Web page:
Airline Review #2: Ryanair

Written by: Thomas

Ryanair is Europe’s leading low cost carrier. While it has a loyal following they also tend to have a lot of haters too because of their exorbitant fees for overweight carry on baggage and other things, visa/passport checks for non-EU citizens, inefficient boarding processes, and the fact that you must have pre-printed your boarding passes.

For all its faults, I don’t think you can argue that it is definitely the cheapest way to get around Europe. Where else are you going to find a flight going across Europe for 15 euros? While I don’t love Ryanair, I am able to tolerate it for what it is – a means to a destination. That said, we are extremely budget conscious travelers, and we don’t need the extra frills that a full service airline offers for such short flights.

We took 5 Ryanair flights in total within a span of 2 weeks throughout Europe so I think based on the law of averages we had both good and bad experiences covered.

We flew on a Ryanair flight from Barcelona to Budapest
We flew on a Ryanair flight from Barcelona to Budapest

If you are planning on traveling with Ryanair, make sure you aware of the following things!

1. Cabin Baggage

At the moment Ryanair allows cabin baggage weighing up to 10 kg with maximum dimensions of 55cm x 40cm x 20cm, and recently have began to allow 1 other small personal item up to 35 x 20 x 20 cms.

This is actually really good in comparison to other low cost carriers that we have experienced. In most of Asia, they only allow 7 kg (e.g. AirAsia, JetStar, and HK Express).

If your bag is over 10kg or does not fit into their sizer, you have to pay between 15 to 45 euros depending on weight and season. For a couple of our flights, they actually offered free checked baggage at the counter for some reason (maybe due to low season).

Also, they only guarantee the first 90 bags to be stored in the cabin. Sometimes they will make you gate check your bag (for free) if the flight is too full.


2. Online Check-In and Self-Printed Boarding Passes

Online check-in opens up for all flights 1 week prior to departure. Make sure you check-in online and print off your boarding pass. They charge you 70 euros to print it off at the airport.

This was a little bit annoying for us as we were on the road, and had to find internet cafes in Europe to print them off.

3. Visa/Passport Check

If you are not a citizen of the European Union, you must get your passport checked at the check-in / baggage drop counter prior to going through security. They will stamp your boarding pass which then allows you to board.

I’ve read about people who were not aware of this, and were sent back to the check-in counter when they were about to board at the gate. Don’t let this happen to you by making sure you get your boarding pass stamped.

4. Lineups for Boarding

Ryanair does not employ a boarding by zone process at this time and requires passengers to line up at the gate about 10-20 minutes prior to the actual boarding time. I would advise you to get to the gate a little early so that you get cabin baggage space.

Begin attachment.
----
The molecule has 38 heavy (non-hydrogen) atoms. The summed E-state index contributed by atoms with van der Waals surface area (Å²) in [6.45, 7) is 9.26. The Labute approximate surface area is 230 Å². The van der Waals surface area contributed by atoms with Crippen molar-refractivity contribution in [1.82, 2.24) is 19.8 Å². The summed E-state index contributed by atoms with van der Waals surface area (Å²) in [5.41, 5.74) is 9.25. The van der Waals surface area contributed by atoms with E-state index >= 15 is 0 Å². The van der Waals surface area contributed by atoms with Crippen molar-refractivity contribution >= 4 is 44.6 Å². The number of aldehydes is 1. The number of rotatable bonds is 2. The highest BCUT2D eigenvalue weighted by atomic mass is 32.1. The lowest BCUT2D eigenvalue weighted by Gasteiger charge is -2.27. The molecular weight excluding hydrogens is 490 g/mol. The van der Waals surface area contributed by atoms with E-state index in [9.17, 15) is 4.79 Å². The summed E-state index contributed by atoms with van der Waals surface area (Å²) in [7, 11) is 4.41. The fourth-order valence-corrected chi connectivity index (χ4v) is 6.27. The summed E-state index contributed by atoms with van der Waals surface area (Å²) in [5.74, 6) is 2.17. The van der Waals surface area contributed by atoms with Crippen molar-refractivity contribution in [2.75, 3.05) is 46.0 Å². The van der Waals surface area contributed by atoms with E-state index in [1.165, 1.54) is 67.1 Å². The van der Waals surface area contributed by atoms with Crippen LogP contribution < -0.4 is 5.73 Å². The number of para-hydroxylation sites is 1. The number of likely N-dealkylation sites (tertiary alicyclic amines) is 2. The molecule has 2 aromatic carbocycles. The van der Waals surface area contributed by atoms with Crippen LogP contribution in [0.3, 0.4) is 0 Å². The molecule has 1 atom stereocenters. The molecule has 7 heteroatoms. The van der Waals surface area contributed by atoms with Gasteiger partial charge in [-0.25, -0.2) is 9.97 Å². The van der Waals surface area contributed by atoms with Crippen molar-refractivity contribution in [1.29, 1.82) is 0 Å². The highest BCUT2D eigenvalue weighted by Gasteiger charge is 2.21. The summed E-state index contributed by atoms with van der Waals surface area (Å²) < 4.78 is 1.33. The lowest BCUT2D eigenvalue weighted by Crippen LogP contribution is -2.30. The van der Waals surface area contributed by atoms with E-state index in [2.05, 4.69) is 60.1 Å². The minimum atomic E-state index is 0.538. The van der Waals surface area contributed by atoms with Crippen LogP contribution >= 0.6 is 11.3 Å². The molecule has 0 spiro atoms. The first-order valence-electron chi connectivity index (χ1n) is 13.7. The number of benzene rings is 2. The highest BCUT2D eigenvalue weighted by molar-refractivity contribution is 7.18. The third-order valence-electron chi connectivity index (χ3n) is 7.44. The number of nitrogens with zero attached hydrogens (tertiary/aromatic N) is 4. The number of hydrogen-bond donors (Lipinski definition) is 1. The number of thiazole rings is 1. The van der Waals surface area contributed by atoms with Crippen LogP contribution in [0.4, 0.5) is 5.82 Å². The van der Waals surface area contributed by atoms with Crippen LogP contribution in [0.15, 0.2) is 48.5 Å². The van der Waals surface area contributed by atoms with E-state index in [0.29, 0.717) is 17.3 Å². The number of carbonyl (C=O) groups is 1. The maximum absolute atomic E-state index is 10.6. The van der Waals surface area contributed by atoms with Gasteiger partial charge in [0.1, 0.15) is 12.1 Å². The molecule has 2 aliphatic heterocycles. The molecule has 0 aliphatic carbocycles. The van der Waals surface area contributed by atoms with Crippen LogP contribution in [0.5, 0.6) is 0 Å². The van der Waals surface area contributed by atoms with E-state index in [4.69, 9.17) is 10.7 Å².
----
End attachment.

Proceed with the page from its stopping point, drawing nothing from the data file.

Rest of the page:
5. Food and Beverage

It is not a surprise that Ryanair does not serve complimentary food and beverages, as is the case for most low cost carriers. They do offer sandwiches, snacks, coffee, and drinks on board though for a fee ranging between 1 – 5 euros or so. It’s not the best but does the job if you need it.

Just pack a snack and you won’t have to resort to paying for their overpriced food and drinks.

6. Announcements

Ryanair flights have non-stop announcements from safety demonstrations at the start of the flight, to food and bevarage sales, to duty-free sales, and the infamous scratch card sales. Bring ear plugs or a pair of noise cancelling headphones and you will be fine.

7. Airports

Ryanair does not always fly to the main airport of each city. Most of the time they fly to the ‘alternative’ airports within Europe, such as Brussels Charleroi and Oslo Rygge (both 60 minutes away from city centre).

Make sure you have a transportation plan to get to the city centre or wherever you are going.

Athens International Airport
Athens International Airport

I realize these 7 things sound pretty terrible, but that’s what you get when you’re paying as low as 15 euros, and they are really not that bad. Perfect for euro tripping when the train is not a feasible option!

Just take it for what it is, enjoy your cheap flight, and look forward to your destination. Also trust me when I say that it is far better than some of the other low cost carriers we have taken in Asia (e.g. Air Asia, and HK Express (which does not even allow you to bring outside food and beverages)).

Happy flying!

This post is #2 in a series of Airline Reviews. Read about my review of Air New Zealand here.

3 thoughts on “Airline Review #2: Ryanair

  1. From Air New Zealand to Ryanair, what a descent ๐Ÿ˜€

    Talking about Ryanair, you are absolutely right. It’s not the most comfortable nor the most amazing way to fly through Europe, but it’s cheap and convenient.

    1. Yeah, no doubt. Doesn’t deserve all the hate it gets. I’ve been wondering if anyone has actually won anything with those scratch cards on Ryanair though….Anyway, thanks for your comment!

      1. Well, they still make a lot of profit. So it seems like in total, people like what Ryanair is doing ๐Ÿ˜‰ Youa re very welcome!

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